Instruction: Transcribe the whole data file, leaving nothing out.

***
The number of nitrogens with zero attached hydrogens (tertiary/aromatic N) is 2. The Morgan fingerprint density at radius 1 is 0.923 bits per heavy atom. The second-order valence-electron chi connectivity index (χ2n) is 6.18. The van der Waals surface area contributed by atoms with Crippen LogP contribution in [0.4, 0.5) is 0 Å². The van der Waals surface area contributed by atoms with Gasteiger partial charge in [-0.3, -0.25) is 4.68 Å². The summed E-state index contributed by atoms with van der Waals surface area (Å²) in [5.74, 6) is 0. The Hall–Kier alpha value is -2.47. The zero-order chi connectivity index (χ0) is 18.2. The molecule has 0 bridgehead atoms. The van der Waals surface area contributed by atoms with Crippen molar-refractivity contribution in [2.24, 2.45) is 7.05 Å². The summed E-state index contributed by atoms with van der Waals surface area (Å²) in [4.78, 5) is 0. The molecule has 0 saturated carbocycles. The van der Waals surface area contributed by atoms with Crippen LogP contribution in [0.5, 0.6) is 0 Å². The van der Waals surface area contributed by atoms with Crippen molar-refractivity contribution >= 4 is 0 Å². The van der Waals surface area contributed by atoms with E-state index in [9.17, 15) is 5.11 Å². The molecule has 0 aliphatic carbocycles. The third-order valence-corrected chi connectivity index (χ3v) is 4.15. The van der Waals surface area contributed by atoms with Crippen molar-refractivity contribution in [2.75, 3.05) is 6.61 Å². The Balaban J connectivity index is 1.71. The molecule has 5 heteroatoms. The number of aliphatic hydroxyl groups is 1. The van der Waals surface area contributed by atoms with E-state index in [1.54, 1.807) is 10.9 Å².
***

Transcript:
The number of nitrogens with zero attached hydrogens (tertiary/aromatic N) is 2. The Morgan fingerprint density at radius 1 is 0.923 bits per heavy atom. The second-order valence-electron chi connectivity index (χ2n) is 6.18. The van der Waals surface area contributed by atoms with Crippen LogP contribution in [0.4, 0.5) is 0 Å². The van der Waals surface area contributed by atoms with Gasteiger partial charge in [-0.3, -0.25) is 4.68 Å². The summed E-state index contributed by atoms with van der Waals surface area (Å²) in [5.74, 6) is 0. The Hall–Kier alpha value is -2.47. The zero-order chi connectivity index (χ0) is 18.2. The molecule has 0 bridgehead atoms. The van der Waals surface area contributed by atoms with Crippen molar-refractivity contribution in [2.24, 2.45) is 7.05 Å². The summed E-state index contributed by atoms with van der Waals surface area (Å²) in [4.78, 5) is 0. The molecule has 0 saturated carbocycles. The van der Waals surface area contributed by atoms with Crippen LogP contribution in [0.5, 0.6) is 0 Å². The van der Waals surface area contributed by atoms with Crippen molar-refractivity contribution >= 4 is 0 Å². The van der Waals surface area contributed by atoms with E-state index in [9.17, 15) is 5.11 Å². The molecule has 0 aliphatic carbocycles. The third-order valence-corrected chi connectivity index (χ3v) is 4.15. The van der Waals surface area contributed by atoms with Crippen molar-refractivity contribution in [2.75, 3.05) is 6.61 Å². The Balaban J connectivity index is 1.71. The molecule has 5 heteroatoms. The number of aliphatic hydroxyl groups is 1. The van der Waals surface area contributed by atoms with E-state index in [1.54, 1.807) is 10.9 Å².